Complete Level I Yoga Teacher Training & Certification Program

Courses featuring this program

This is a 5-week knowledge-rich and experience-intensive training program for those who breathe yoga, who live yoga, who are committed to greatly deepen their knowledge and improve their skills, to realize the unity and integrity of yoga practice, and are eager to pass their own experience (received directly from the Himalayan masters at a genuine Himalayan ashram) further in the most professional and competent way.

If you are ready to become a fantastic highly-qualified hooray-for-messiah yoga teacher*, read further.

* — This transformation will not, of course, happen automatically, yet we created a fine environment for the biggest transformation in your life. Read on.


Level I Yoga Teacher Training
Certificate type: 
Certificate of Completion, 240 hours (qualifies for registration with Yoga Alliance International and Yoga Alliances USA under RYT 200 designation)
Acknowledgement of Participation
Yoga Alliance RYT 200
Full program description: 

In this course, you get:

  • a big number of diverse Indian and international teachers sharing expertise and experience with you,
  • massive amount of all-embracing knowledge eventually transformed into personal and professional experience,
  • your own vivid "Indian experience", and
  • zillions of positive emotions!

You don't need this course if:

  • you are able to demonstrate complete, systematized understanding of yogic techniques and concepts,
  • you are perfectly aligned, physically and mentally,
  • you can effectively instruct open classes,
  • you ideally adjust people in asanas,
  • you understand trauma safety,
  • you know your audience,
  • you are able to sequence individual classes and build programs for your audiences,
  • you can create atmosphere for development, growth and self-study in a class in a number of ways,
  • you behave organically in public,
  • you are happy with your achievements in yoga.

The above-mentioned list items are skills we guarantee you will have developed by the time you complete this course.

This program will be immensely useful to those who want to:

  • undergo a complete and comprehensive, deeply practical, structured yoga teacher training course with industry leaders in the place modern yoga supposedly originated from,
  • understand the systematized methodology of yoga mending together bits and pieces of knowledge gained previously into one solid, "OMG-I'm-starting-to-understand-the-real-yoga" system through structured knowledge and lots of experience,
  • improve communication, instructing and adjusting skills in slow-paced teaching practicum stuffed with interactive workshops,
  • learn how to plan yoga classes and how to modify sessions according to the audience and environment,
  • learn about individualized teaching, audience analysis and many other useful aspects of teaching yoga,
  • receive a certificate of international standard confirming your high qualification, register it with Yoga Alliances (International and U.S.), and
  • practice some fine yoga in a fine ashram with fine teachers and a bunch of wonderful people.

This course is suitable for those willing to totally change their understanding of yoga and consolidate their knowledge and skills in the field of yoga and for the experienced practitioners seeking to improve their professional skills and pass a certification for international level qualification.

Learn yoga "from the source"

The curriculum of the course combines the two aspects of teaching yoga — practical and methodological. Practically students learn techniques, practices and methods of yoga "at first hand" or "from the source" — from leading yoga teachers of the Himalaya in a genuine ashram of Kriya Yoga tradition.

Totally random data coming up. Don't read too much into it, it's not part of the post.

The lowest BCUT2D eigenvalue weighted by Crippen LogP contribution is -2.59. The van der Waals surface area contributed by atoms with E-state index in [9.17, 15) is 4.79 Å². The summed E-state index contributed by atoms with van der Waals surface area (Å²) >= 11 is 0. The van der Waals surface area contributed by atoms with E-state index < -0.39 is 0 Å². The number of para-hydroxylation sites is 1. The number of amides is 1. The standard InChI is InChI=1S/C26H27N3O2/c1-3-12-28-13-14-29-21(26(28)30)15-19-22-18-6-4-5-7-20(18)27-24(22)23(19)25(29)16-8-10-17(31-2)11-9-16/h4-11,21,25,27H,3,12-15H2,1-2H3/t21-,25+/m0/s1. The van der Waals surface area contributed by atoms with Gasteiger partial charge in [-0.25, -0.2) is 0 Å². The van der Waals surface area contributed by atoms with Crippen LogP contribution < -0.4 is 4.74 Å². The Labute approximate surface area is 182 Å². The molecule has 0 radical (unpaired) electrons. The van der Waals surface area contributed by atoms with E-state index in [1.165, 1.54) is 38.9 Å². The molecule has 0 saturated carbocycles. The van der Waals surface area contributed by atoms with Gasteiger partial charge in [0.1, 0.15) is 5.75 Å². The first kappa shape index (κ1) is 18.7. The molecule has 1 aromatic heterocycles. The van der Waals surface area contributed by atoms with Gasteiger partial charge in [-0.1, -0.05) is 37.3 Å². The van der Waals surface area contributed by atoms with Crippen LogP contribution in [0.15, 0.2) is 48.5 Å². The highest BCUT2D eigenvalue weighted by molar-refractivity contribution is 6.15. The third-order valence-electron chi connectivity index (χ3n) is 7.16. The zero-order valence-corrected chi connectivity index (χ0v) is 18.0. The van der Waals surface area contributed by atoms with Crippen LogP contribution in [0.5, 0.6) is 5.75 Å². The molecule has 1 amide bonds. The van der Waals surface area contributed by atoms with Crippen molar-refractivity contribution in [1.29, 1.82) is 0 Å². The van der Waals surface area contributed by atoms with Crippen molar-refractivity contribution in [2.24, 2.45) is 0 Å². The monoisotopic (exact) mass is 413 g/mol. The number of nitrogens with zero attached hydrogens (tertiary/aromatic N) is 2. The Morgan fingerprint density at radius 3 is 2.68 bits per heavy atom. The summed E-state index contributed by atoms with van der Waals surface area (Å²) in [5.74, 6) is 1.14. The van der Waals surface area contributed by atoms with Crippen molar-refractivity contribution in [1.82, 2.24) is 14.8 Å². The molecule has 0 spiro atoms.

In fact, students learn yoga anew from the original source.

Methodologically, the program participants learn the complete methodology of teaching all that they have been taught during practical training.

Knowing the techniques alone is not enough for teaching yoga professionally. Yoga is both art and science. To become an authoritative yoga teacher, you need to understand the intricacies of methodology of teaching all those techniques and practices that we accumulate over the years, learning from our teachers. We will come back to the methodology a little later, now let's talk about the complex techniques and yoga practices which are taught at the Himalayan Yoga Academy.

Master full range of yogic techniques: shatkarma, asana, pranayama, and meditation

As it is known, yoga is an elegant composition of the whole spectrum of techniques — shatkarma, asana, pranayama and meditation. Anyway, any technique and practice of yoga falls into one of these "sub-systems."

In the system, these four areas constitute a unified system of yoga:

  • shatkarma — purifies the body, preparing it for further practice;
  • asana — strengthens the body and makes it flexible, creating a connection between mind and body, preparing the body to the transcendental experience, in which it is only possible to reach a state of "deep yoga";
  • pranayama — being "thread" between the body and the psyche, the mind, transforms the effect of the asana, transferring it to a deeper level of understanding and feeling, leading feelings and perceptions to introspection and concentration; and finally —
  • meditation — consolidating aspect of the entire practice of yoga that (1) un-clutters your mind freeing up the headspace for pure perception and (2) leads — through cognitive concentration and mental dissolution — to a harmonious state of unconditional perception of the external world and one's personality which is the ultimate purpose of yoga practice.

Thus, the practical curriculum of this course stands on four pillars: shatkarma, asana, pranayama, and meditation. For each of these areas there will be workshops and practical classes in the volume sufficient to develop foundation for highly effective personal practice.

These skills are essential both for personal yoga practice, and for the effectiveness of teaching yoga in the main areas. Before teaching others, we must first master the teaching, right? Or, in other words, first you gain the necessary practical, technical knowledge, experience and skills, then master the methodology of teaching the accumulated knowledge. We will return to the methodology part a bit later.